X-and-O Show: Vikings vs. Bears

Jeremy Stoltz goes to the film room to break down one offensive snap and one defensive snap for the Chicago Bears from Monday's 36-30 heartstopping win over the Vikings in Week 16 at Soldier Field.

Bears on Defense: Another Peterson Fumble
Overtime. 1st and 10 at the Minnesota 17-yard line. The Vikings line up in a strong-left, power-I set with QB Brett Favre under center. FB Naufahu Tahi and RB Adrian Peterson are stacked in the backfield. Receivers are split wide on either side. The Bears counter with a base 4-3. Just before the snap, LB Nick Roach and FS Josh Bullocks creep up to the weak side of the line, both indicating blitz.

At the snap, Roach and Bullocks blitz off the weak-side edge. Neither defender is blocked, giving both a free shot at the quarterback. At the same time, Peterson swings wide right into the flat. Favre takes a two-step drop and throws a swing pass to Peterson. LB Hunter Hillenmeyer comes up to make the tackle in the flat, but Peterson uses a stutter step to get to the outside and around the linebacker. In the secondary, CB Zack Bowman fights off the block of WR Sidney Rice and forces Peterson to the sideline. This gives Hillenmeyer time to catch up to the runner and tackle him. Just before Peterson goes down, though, Hillenmeyer punches the ball free from behind. The ball is fumbled, and Roach picks it up for the turnover.

This was a play where nearly everyone on both sides of the ball did everything right. The blitz was well-timed and unblocked, yet Favre made the right decision to quickly get the ball out to his back in the flat. Hillenmeyer was unable to make the tackle initially, but he's going to lose that one-on-one battle nine times out of 10. Yet he didn't give up on the play and chased Peterson down the sideline. The real hero on this play was Bowman, who fought off the block from Rice and didn't allow Peterson a cutback lane. Because of that, the runner had to make a cut step along the sideline, allowing Hillenmeyer a chance to make the tackle and force the fumble. It was a well-executed play that led to the game-winning score.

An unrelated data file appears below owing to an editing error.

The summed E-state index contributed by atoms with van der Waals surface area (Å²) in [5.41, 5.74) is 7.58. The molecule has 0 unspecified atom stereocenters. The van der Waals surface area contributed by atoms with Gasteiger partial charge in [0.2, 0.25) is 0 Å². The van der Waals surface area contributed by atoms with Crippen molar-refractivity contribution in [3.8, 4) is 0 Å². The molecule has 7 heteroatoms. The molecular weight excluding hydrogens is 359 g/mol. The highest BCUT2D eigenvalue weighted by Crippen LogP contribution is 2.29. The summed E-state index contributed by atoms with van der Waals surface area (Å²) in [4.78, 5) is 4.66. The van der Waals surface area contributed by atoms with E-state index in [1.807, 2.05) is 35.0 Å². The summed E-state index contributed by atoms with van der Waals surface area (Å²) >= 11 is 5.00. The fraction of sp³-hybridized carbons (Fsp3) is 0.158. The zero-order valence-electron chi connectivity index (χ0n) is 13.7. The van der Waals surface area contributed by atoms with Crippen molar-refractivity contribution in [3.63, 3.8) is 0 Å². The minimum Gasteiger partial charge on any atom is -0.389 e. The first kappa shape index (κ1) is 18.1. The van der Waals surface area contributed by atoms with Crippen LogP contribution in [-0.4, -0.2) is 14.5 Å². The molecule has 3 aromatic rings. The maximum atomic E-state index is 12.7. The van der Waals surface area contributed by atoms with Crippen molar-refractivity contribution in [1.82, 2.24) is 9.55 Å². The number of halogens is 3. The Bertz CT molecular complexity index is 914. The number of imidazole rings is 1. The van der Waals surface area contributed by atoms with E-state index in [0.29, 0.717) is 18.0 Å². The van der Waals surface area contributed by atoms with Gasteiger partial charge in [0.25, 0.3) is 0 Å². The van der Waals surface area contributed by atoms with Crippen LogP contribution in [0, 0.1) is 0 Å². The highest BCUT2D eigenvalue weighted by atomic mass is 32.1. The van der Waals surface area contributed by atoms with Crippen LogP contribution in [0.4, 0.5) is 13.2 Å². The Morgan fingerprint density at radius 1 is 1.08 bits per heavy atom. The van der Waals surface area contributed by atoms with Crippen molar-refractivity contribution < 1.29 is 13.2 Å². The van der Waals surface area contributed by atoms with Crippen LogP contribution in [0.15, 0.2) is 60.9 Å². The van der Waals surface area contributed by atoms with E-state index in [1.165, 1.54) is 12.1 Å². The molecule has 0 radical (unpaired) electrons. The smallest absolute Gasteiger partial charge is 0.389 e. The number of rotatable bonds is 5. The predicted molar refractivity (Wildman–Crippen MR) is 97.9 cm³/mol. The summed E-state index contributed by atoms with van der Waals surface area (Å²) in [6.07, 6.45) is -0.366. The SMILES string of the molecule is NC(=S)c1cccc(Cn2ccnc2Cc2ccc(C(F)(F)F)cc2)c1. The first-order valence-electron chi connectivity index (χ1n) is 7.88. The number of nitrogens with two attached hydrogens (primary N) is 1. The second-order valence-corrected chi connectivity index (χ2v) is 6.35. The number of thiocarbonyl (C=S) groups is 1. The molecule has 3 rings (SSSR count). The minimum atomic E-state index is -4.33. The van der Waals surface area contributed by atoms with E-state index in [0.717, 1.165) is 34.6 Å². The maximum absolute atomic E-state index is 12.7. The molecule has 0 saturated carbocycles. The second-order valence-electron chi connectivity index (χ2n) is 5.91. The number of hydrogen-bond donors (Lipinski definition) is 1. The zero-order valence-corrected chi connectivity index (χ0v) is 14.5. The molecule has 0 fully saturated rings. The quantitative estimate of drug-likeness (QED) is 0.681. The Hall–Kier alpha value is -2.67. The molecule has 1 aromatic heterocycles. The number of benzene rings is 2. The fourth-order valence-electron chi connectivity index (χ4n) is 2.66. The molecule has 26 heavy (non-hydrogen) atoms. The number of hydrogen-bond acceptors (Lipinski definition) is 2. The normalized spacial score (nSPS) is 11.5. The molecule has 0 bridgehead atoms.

WR Devin Aromashodu
Getty Images: Jonathan Daniel

Bears on Offense: Go, Stop, Go
Overtime. 1st down and 10 at the Chicago 32-yard line. The Bears line up in a strong-right, power-I set with QB Jay Cutler under center. FB Jason McKie and RB Matt Forte are stacked in the backfield. WR Devin Aromashodu is wide right, and WR Earl Bennett is split left. The Vikings employ a 4-3 defense with eight men in the box. LBs Jasper Brinkley and Ben Leber, as well as SS Tyrell Johnson, are up on the line of scrimmage showing blitz.

At the snap, only Brinkley blitzes up the middle-right. Cutler drops back to pass, while both receivers, as well as TE Desmond Clark, release downfield. Forte and McKie stay in to help pick up the blitz, which is overloaded on the right side. This leaves LT Chris Williams all alone on the weak side to block DE Jared Allen. The blitz is picked up well on the strong side, while on the back side, Allen uses a swim move but can't get any leverage. Williams then drives Allen deep into the backfield, allowing Cutler to step into the pocket. At the same time, Aromashodu runs a go route but breaks it off after 20 yards and stops at the 50-yard line. Cutler fires the pass to him along the sideline. Aromashodu catches the ball, then steps inside and scampers another 15 yards before being brought down at the Minnesota 35-yard line.

It looks as if the Bears have found the No. 1 receiver they for years have been searching for. Aromashodu, the tallest receiver on the team, ended the day with seven catches for 150 yards and the game-winning touchdown. On this play, there is demonstrated a chemistry and trust between him and the QB that has not been present all year with Cutler and the other receivers. Aromashodu begins his pattern straight down the field but then looks back and sees the blitz. He makes the correct decision to stop in his tracks with the defender still giving him a 10-yard cushion and makes the catch-and-run to put Chicago in field-goal position. If these two continue to develop next season, they could create something special. Additionally, Williams did a great job of blocking Allen all night, not allowing one of the best pass rushers in the game to get anywhere near the QB. One has to wonder how much more productive this line would have been all season had Williams been on the left side instead of the washed-up Orlando Pace.

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Jeremy Stoltz is the editor-in-chief of The Business Ledger, the business newspaper for suburban Chicago. He is a regular contributor to Bear Report and BearReport.com.

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